2. Adding more features or products to a page rather than recontextualizing the whole. Make sure you’re not just positioning the feature or single product. Stuffing a page with more info sometimes works, but it's a strategy with diminishing returns. What does this launch change or shift about the story you’re telling as a brand (across your portfolio)? You don’t necessarily need to reskin everything, but make sure to take a step back to see if there are opportunities to simplify, even as you add more complexity.
  3. Putting a lot of effort into a low tier improvement. Hey, let’s be real, I’ve done this several times before. We do it because we want to appease that PM or because your manager asked you to. But before you plan a whole GTM launch motion, think twice. Your time is valuable! Not all features/products are created equal.
  4. Forgetting to schedule a premortem + an internal kickoff. Your support and CS team will thank you! We lead busy lives as PMMs and already have so many meetings, but as you zoom towards launch, you need to make sure internal stakeholders are informed with plenty of time to get up to speed, create plans and macros, and assign owners to monitor higher risk issues. PMM doesn’t have to always own this step, but since you’re working to prepare everyone with common language and external plans for launch day, you’re usually going to be a trusted leader who can rally the crew, ask for feedback, and get people pumped up.
  5. Failing to define success metrics for PMM. As a business you probably have some OKRs or KPIs associated with this launch. Are any of them marketing driven? Whether it’s % of active users who reach an upgrade page, # of MQLs, and/or seeing a X% lift in conversion for key segments, you need to pick something you can influence directly. Doing this is important for visibility and helps make sure you’re really learning rather than feeling anxious about secondary metrics (which are important but dependent on many other inputs).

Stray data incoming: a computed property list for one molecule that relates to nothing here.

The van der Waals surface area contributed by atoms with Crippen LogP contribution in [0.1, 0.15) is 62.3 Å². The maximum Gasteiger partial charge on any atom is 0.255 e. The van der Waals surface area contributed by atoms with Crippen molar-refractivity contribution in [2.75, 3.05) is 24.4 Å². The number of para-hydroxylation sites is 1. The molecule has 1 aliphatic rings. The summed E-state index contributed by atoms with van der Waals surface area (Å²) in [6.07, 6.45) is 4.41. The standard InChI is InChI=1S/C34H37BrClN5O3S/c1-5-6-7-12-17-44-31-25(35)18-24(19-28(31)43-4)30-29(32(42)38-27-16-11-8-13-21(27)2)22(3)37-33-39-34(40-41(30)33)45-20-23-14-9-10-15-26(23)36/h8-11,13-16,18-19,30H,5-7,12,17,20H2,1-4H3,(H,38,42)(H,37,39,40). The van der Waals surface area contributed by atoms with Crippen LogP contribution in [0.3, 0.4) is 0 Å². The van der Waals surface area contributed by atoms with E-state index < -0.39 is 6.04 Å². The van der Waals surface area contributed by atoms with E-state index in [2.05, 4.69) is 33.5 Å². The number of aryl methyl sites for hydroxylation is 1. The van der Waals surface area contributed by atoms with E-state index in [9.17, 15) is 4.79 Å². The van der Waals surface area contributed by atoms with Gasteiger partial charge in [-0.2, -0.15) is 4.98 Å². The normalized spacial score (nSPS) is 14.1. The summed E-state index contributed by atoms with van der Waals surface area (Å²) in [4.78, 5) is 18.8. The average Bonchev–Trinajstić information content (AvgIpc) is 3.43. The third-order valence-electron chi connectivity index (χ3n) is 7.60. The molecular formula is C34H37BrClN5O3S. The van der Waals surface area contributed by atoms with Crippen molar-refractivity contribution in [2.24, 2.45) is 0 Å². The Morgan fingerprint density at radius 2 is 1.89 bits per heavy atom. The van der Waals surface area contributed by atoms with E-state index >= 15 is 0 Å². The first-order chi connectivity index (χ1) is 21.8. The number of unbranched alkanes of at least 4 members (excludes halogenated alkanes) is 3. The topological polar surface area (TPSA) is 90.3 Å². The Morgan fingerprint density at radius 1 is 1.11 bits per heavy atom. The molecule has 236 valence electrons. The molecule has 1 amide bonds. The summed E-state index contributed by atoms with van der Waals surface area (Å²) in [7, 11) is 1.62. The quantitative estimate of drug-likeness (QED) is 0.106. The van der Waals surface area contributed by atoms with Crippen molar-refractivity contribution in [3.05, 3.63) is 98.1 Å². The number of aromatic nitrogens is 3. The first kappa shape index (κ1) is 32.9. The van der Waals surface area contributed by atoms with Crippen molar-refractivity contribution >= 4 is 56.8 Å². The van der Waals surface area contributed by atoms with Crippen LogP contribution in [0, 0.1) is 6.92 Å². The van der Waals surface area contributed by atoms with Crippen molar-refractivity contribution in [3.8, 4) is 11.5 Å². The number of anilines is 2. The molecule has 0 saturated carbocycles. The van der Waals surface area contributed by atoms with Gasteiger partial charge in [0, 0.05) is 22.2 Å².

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Caroline Walthall
Director of Product Marketing at Quizlet | Formerly UdemyJanuary 30

If you can get it, the most important thing is executive buy-in for a team structure that honors marketing not just in the end phase, but also as a crucial thought partner to product and design. If you’ve had product launches that haven’t landed with the impact expected, those are great case studies to use to ask for that.

After executive buy-in and team structure, pure relationship building can get you a long way. If you get to know your PMs and show your support in other ways they are more likely to have you top of mind when they are making important decisions.

Another way to go about it is to take initiative on market research when you hear murmurings about a product direction. You can do competitive research and/or user research to bring tangible value to the questions at hand, which shows you can be a real collaborator worth having in early stage meetings.

Lastly, if you can show your value in helping provide structured thinking in the form of slides, problem statements, and useful data, PMs will generally be really happy to have you in the room at earlier stages.

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Caroline Walthall
Director of Product Marketing at Quizlet | Formerly UdemyJanuary 30

So, I never use all these types of research, but here's a great menu of research phases that I keep at the top of my Research Plan Template. Usually at most I'd pick one of these per phase, that is most important and will produce the most actionable insights. 

Phase 1 - Early stage

  • Market understanding
  • Market segmentation and validation
  • Customer journey work

Phase 2 - Early stage **This stage is so crucial if you don't already have data to support the direction pre-design phase**

  • Problem discovery
  • Problem validation

Phase 3 - Mid stage

  • Defining or testing new product concepts
  • Solidifying pricing
  • Prioritizing features and releases
  • Investigating the best marketing options

Phase 4 - Launch stage

  • Creating or testing messaging
  • Qualitative impressions of marketing programs

Phase 5 - Late stage

  • Analyzing business success
  • Measuring customer satisfaction
  • Measuring brand equity
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Caroline Walthall
Director of Product Marketing at Quizlet | Formerly UdemyJanuary 30

Yes. One of product marketers’ jobs in the process is to continue sounding the alarm for user validation at each phase of the process, but that’s easier said than done. Pressure to ship product work quickly directly conflicts with this. The reality is that some product teams are more user-centric than others. If you have a product org that is not as user-centric in the early stages, it’s an opportunity for you to get more involved at that point.